Sharon Osbourne fears she'll always be haunted by racism accusations

·2-min read
Sharon Osbourne fears she will always have to live with the fall out from her exit from The Talk. credit:Bang Showbiz
Sharon Osbourne fears she will always have to live with the fall out from her exit from The Talk. credit:Bang Showbiz

Sharon Osbourne fears racism accusations which swirled around her exit from 'The Talk' will haunt her for the rest of her life.

The wife of rocker Ozzy Osbourne left the panel show last year after a heated on-air exchange about race with co-star Sheryl Underwood after Sharon defended her pal Piers Morgan over comments he made about the Duchess of Sussex - and Sharon fears being called racist for supporting him will taint her for life.

Speaking on an appearance on 'Good Morning America', she explained: "Like I said on the show, ’You’ve now planted that seed. That will never leave me. You’ve planted that seed. The damage is done' ...

"No more saying sorry, ’cause I’m not. Cause I didn’t do anything wrong except ask questions."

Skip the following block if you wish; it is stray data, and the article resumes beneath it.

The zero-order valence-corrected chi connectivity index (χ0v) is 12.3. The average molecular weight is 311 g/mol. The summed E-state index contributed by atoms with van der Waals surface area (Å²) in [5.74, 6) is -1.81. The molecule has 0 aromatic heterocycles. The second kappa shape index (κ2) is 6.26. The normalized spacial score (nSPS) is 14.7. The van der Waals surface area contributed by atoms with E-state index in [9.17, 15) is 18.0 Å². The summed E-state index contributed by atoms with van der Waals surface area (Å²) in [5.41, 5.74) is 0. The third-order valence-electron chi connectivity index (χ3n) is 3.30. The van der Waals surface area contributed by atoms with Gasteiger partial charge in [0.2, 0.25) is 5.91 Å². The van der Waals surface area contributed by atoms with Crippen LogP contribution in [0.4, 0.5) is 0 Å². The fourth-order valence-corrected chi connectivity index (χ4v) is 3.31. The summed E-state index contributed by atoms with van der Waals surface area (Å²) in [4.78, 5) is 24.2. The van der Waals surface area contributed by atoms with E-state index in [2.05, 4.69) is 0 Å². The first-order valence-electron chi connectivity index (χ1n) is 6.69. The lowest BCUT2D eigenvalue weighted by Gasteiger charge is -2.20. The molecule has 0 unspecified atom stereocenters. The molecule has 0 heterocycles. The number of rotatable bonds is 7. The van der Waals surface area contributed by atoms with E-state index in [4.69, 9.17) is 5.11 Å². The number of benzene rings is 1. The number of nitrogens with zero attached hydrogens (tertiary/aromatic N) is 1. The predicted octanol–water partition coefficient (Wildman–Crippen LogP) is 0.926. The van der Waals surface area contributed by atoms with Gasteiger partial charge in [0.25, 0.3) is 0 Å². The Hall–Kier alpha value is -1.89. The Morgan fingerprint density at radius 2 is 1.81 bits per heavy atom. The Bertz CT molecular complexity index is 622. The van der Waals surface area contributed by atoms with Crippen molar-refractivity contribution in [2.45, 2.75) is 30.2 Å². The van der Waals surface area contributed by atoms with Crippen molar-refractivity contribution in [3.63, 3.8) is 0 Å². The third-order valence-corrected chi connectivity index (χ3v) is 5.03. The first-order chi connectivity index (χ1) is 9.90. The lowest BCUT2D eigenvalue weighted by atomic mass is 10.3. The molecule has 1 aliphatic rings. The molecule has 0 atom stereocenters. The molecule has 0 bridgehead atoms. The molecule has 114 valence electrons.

Sharon was joined for the chat by her Black Sabbath star husband Ozzy, who echoed her sentiment about the accusations.

He said: "When you’re accused of that, by saying, ‘I’m not racist,’ it’s like being accused of [being] a paedophile. “It’s one of those things now that you - by saying you’re not, they think you are more. It’s like - it’s a stigma."

Sharon went on to insist it took her a long time to deal with the fall out from the drama, adding: "What happened to me. The way I felt about it. The amount of time it took me mentally to get over it. And just to show I have - got over it."

Speaking last year, Sharon's former co-host Sheryl opened up about what happened and admitted she felt anxious talking about the row because she didn’t want to be perceived as “angry”.

She explained: "I didn't want to escalate things with Sharon because I thought I was having a conversation with a friend. But also, I knew I had to be an example for others to follow because I didn't want to be perceived as the angry black woman. And that really scared me. I didn't want to be that. "I wanted to remain calm and remain focused. It's difficult to go back to that day because I feel the trauma, I feel fearful, a little apprehensive."